Bradford Council likely to make bus cuts

John Grogan

John Grogan

First published in News

Bradford Council is likely to push through controversial cuts to free school transport, despite opposition from rival political parties and within its own party.

The Council’s executive will meet on Tuesday to discuss the cost-cutting measures, which will see the Council end discretionary travel assistance for people attending faith schools, under fives with special educational needs, pupils whose parents move house and to pupils attending school further than the statutory walking distance from their homes.

And officers have recommended the cuts go ahead, despite a petition signed by hundreds of parents whose children attend faith schools, opposition councillors and even the Labour Party’s parliamentary candidate for Keighley and Ilkley.

John Grogan has urged councillors on the Labour-run executive to “think again” on the cuts, adding: “Up to 1,000 pupils in the district who currently receive discretionary free transport could be affected and many of them are at Catholic schools.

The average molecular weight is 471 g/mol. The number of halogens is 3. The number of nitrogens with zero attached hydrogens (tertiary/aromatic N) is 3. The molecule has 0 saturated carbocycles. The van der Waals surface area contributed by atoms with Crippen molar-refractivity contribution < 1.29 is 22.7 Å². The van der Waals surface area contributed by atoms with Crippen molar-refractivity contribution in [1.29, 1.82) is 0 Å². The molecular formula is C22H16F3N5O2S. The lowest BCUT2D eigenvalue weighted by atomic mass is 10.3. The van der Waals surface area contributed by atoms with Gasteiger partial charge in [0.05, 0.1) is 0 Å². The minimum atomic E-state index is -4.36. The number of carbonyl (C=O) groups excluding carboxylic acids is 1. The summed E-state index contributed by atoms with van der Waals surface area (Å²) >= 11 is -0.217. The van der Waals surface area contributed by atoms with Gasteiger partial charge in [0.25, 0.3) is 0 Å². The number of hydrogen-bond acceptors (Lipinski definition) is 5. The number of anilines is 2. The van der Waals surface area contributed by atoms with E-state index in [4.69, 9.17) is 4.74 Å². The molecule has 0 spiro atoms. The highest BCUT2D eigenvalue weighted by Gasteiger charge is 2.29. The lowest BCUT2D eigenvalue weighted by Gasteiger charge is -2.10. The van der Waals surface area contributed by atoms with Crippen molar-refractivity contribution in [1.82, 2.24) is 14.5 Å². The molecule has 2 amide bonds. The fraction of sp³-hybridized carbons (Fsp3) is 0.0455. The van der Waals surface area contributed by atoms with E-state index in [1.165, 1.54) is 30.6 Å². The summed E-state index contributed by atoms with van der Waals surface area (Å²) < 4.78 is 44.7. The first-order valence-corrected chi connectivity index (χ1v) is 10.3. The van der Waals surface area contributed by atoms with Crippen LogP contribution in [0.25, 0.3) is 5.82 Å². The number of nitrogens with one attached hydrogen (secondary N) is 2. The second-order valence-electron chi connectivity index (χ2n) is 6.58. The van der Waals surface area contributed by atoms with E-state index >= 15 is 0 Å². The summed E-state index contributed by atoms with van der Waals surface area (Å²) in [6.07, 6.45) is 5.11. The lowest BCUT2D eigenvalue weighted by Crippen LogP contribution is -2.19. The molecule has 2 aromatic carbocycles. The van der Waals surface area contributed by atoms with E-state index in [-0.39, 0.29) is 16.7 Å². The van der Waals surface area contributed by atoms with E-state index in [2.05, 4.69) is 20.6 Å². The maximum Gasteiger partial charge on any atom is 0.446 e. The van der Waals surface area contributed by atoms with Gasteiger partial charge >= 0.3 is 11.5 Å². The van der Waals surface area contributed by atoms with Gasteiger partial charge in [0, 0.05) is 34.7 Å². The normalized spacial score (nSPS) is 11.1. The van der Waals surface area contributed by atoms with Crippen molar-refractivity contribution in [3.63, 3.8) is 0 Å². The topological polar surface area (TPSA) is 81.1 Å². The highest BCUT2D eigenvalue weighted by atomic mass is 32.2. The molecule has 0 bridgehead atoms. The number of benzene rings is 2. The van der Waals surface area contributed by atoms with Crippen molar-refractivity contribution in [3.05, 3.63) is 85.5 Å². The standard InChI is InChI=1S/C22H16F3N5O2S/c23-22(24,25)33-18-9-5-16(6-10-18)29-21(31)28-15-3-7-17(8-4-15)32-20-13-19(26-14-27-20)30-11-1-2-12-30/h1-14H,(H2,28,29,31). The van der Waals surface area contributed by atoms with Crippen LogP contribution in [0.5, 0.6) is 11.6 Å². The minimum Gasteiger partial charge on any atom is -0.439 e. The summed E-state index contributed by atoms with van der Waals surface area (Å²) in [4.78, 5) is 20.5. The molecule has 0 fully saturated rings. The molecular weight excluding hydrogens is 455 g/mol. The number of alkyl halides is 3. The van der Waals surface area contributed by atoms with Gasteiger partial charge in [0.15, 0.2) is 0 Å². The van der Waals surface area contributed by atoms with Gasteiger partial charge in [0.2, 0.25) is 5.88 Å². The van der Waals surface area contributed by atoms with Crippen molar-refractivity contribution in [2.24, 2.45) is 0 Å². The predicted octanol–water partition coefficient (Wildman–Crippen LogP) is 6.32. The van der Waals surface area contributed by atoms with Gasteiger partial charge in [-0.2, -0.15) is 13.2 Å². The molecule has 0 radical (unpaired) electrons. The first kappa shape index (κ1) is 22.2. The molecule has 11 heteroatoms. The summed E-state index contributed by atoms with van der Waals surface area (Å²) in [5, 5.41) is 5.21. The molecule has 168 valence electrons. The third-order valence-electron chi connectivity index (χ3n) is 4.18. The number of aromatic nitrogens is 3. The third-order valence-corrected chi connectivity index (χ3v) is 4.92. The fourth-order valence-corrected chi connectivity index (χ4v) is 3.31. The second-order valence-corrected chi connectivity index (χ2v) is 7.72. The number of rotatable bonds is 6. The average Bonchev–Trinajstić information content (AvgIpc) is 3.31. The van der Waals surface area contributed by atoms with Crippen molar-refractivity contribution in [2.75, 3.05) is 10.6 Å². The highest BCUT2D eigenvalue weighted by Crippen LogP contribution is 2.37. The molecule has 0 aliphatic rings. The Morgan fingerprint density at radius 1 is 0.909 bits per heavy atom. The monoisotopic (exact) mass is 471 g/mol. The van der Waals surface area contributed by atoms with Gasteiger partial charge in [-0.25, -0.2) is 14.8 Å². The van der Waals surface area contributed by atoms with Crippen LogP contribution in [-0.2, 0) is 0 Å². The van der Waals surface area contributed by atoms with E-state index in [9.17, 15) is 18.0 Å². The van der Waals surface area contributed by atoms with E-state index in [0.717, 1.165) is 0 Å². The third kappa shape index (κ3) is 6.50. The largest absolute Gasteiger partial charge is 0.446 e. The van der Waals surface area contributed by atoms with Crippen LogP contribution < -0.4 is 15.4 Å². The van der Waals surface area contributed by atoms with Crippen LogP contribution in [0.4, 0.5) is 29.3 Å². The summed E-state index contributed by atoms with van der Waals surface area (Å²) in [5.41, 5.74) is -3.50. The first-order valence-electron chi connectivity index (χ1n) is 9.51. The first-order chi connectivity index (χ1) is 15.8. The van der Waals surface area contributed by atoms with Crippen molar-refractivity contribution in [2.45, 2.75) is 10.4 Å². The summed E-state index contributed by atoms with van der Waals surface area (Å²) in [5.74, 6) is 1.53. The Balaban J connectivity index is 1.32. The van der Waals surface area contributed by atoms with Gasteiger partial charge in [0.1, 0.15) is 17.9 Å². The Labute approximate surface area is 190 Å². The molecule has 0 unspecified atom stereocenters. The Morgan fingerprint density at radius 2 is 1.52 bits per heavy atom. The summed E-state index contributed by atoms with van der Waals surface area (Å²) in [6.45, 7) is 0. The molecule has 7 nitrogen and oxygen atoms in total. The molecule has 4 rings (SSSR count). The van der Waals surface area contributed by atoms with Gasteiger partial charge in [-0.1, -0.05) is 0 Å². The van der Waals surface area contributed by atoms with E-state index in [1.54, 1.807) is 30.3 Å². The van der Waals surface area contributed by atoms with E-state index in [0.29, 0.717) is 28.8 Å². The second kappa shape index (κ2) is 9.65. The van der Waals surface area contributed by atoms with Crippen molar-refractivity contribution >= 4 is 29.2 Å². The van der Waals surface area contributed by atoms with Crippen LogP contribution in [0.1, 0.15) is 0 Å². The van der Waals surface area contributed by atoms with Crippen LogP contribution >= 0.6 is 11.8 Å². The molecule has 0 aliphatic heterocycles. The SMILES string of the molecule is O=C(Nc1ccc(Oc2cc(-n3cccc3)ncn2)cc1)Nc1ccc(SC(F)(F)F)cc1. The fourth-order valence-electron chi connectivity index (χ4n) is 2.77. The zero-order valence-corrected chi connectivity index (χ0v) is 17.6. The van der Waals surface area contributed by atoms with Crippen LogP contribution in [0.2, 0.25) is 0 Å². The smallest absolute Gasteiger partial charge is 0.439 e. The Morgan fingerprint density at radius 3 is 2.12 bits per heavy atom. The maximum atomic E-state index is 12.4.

“I think councillors should consider carefully the unintended consequences of removing free transport from faith-based schools.”

The proposals come as the Council is facing increased budget pressures, and a report sent to members of the executive says the services being cut are not provided by most councils. The cuts would not affect children currently receiving free transport to school, or those eligible for free school dinners. The new criteria would start in October and apply to pupils attending school from September 2015.

The issue has been harshly received by parents – over 350 people signed a petition saying the changes would severely affect families in the Ilkley area. However public drop-in sessions regarding the changes were poorly attended in other areas – in Bradford just two people showed up.

Catholic groups had said the policy was discriminatory, but the Council report says it complies with the Human Rights Act.

Councillor Roger L’Amie believes the savings from some of the cuts proposed are not significant enough to justify them.

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